Think Like a Psychologist • A psychologist is analyzing a specific character’s innermost thoughts and feelings about themselves in relation to others. Consider the “man vs. self” and/or “man vs. man” conflicts to fully understand a well-rounded idea about a character. • For example, a psychologist would think about the story “Unbalanced” and want to know why Carla wanted to hurt Linda. A psychologist would notice that jealousy causes Carla to harm Linda, since she wants to be on top in the dance studio. A psychologist might also suggest that Carla is insecure about herself and her dancing capabilities, which motivates her to hurt Linda.
Think Like a Psychologist • A psychologist would ask: • What behaviors do you notice among the characters in the novel? • How do their emotional states affect how they view themselves and others? • How do characters view their own behavior? • How do characters view their relationships with others? • What hidden emotional needs cause a certain character to behave or make decisions in the way he/she does? • How would you relate to this character? If you could ask a character to change his/her beliefs or actions, would you? Which ones?
Think Like a Geographer • A geographer is taking a careful look at the setting. How has the author used climate, weather, landmass, animals, plants, etc. to influence the characters? A geographer would pick up hints from the author and synthesize (put together) these details with the rest of the novel to make conclusions about why the setting is important to the story. • For example, a geographer would notice how the rain affects Margot’s mood in the story “All Summer in a Day”, and how the sun affects her classmates as well.
Think Like a Geographer • A geographer would ask: • How are the characters in the novel influenced by geography (climate, weather, animals, etc.)? • Where are the characters located throughout the story? How does each specific location impact the way people act in the novel? • What impact does the climate have on the society? Are they dealing with unusual weather patterns or anything else that limits their ability to live? • Do animals or plants have any impact on this society? Are there any plants and animals represented in this world? • Consider the impact that geography has on your own life. Does California’s weather, land, terrain, etc. impact the way you live your life? Can you make any connections with characters in the novel based on the way your life is changed or limited by geography?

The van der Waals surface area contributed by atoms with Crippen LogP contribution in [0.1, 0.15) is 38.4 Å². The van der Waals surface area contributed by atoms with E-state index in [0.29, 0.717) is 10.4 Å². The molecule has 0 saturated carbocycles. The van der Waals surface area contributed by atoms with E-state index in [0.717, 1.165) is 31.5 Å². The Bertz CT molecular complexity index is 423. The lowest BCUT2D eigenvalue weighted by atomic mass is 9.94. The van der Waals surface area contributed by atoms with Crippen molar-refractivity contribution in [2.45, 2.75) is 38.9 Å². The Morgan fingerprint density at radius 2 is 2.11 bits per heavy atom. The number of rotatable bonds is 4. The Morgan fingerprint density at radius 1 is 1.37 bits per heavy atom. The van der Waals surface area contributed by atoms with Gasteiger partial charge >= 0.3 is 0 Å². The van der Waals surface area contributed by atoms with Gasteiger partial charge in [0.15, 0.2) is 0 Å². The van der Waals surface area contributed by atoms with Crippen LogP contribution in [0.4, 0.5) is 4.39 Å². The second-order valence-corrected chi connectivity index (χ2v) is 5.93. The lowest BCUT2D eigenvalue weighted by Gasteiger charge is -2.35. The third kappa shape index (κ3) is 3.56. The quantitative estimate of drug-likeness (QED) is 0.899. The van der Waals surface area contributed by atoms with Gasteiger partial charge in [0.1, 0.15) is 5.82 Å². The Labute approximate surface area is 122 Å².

Think Like an Economist • The economist is analyzing the novel in a very specific way: how does a character’s amount of resources affect their life? Money can be power. How can money (or lack of it) change a character’s path? How does the economy determine the life that each character is allowed to live? • For example, an economist might suggest that Carla from “Unbalanced” was motivated to hurt Linda because she wanted to make more money by becoming a principal dancer in the company.
Think Like an Economist • An economist would ask: • How is money viewed by the characters in this novel? (Is it a good or bad thing?) • Does the average person in this society have a lot of money or very little? • How do people in this society usually earn money? How do specific characters earn money? • Do you see any inequalities (unfairness) based on wealth? Is the society in the novel divided into rich and poor or other social groupings? • Do people in this novel seem to be materialistic, meaning they value material possessions over other important things? Do they think objects are more important than people? • Are goods and services expensive or inexpensive? Can characters generally afford what they need to live? If not, why not? • How is the economy (or certain aspects of the economy) similar to ours today? Consider how money affects the lives of individuals in the novel. Does money control your life in a similar way?